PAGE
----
"The 70s was a very hectic period for me as alongside different band projects I also worked as a studio musician. This album was something I needed to do, a break from all of it, something of my own, my artistic statement", says Nono S-derberg, looking back.
The mid 1970s was an interesting period in Finnish music. The first wave of Finnish progressive rock that had started in the late 60s ended the very moment Wigwam enteredtheir deep pop era with Nuclear Nightclub (Love Records, 1975). At the same time Finnforest was carrying the torch of the second wave of Finnish progressive rock with their jazz-influenced sound and their acclaimed first album Finnforest (Love Records, 1975). Esa Kotilainen (who also played on Nuclear Nightclub) had acquired a moog synthesizer and everyone wanted a piece of him. As a result Kotilainen painted dreamy landscapes with his synthesizer to many albums in the mid 70s. Altogether many Finnish albums of the time have a very dreamy, sort of a floating atmosphere. If you listen to Nuclear Nightclub, Finnforest, Unisono's Unisono (Hi-Hat, 1975) and Nono (Hi-Hat, 1976) in a row you know what this means.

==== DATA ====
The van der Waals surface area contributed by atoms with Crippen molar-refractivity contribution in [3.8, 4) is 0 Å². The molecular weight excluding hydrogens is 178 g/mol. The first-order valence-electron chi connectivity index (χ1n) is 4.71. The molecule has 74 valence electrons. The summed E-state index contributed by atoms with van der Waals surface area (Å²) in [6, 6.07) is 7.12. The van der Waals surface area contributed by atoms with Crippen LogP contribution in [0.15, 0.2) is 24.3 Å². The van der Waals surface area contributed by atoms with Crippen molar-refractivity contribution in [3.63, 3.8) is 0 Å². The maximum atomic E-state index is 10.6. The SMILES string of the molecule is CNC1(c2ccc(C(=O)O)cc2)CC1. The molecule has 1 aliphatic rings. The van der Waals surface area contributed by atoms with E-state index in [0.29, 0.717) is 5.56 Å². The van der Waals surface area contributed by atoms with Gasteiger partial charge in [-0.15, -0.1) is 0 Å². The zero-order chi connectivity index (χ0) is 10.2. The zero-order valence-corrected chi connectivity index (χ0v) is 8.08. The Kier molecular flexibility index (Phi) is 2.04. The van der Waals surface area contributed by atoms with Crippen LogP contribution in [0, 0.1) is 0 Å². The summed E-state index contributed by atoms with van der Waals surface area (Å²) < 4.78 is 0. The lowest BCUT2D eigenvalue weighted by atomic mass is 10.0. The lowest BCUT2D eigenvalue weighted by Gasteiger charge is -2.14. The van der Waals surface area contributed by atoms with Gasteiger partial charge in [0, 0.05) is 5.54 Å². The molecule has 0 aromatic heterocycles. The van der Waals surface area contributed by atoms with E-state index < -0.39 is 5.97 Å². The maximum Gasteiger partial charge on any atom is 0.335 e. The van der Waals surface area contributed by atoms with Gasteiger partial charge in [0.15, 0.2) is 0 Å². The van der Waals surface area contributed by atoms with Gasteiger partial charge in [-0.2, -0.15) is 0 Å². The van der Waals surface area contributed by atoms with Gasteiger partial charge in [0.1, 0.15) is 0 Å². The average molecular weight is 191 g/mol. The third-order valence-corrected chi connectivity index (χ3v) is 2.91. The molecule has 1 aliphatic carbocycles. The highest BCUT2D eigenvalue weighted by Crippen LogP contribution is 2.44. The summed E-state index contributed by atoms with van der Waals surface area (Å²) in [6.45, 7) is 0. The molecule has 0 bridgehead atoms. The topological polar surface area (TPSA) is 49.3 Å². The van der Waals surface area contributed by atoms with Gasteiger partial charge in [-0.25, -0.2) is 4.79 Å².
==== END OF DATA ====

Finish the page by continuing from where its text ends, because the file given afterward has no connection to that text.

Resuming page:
Nono has always felt like a companion album to Unisono. In addition to that both the albums are jazz fusion and were released through the same label, they also have much in common regarding the compositions - and musicians (Nono S-derberg, Olli Ahvenlahti).
Before his debut album guitarist Nono S-derberg (b. 1945) had already played for approximately 10 years in different pop and jazz groups, including Matti Oiling Happy Jazz Band, Utopia, The Needles and Jussi & The Boys. The Needles was S-derberg's first band and in it he played the bass instead of the guitar. He switched from the bass to the guitar in 1967. In the early 70s he started working as a music teacher in Oulunkyla Pop & Jazz Academy. Around the same time he wrote the first compositions and sketches for his debut album.
Svart Records are happy to reissue the Nono album for the first time since it's original issue in 1975.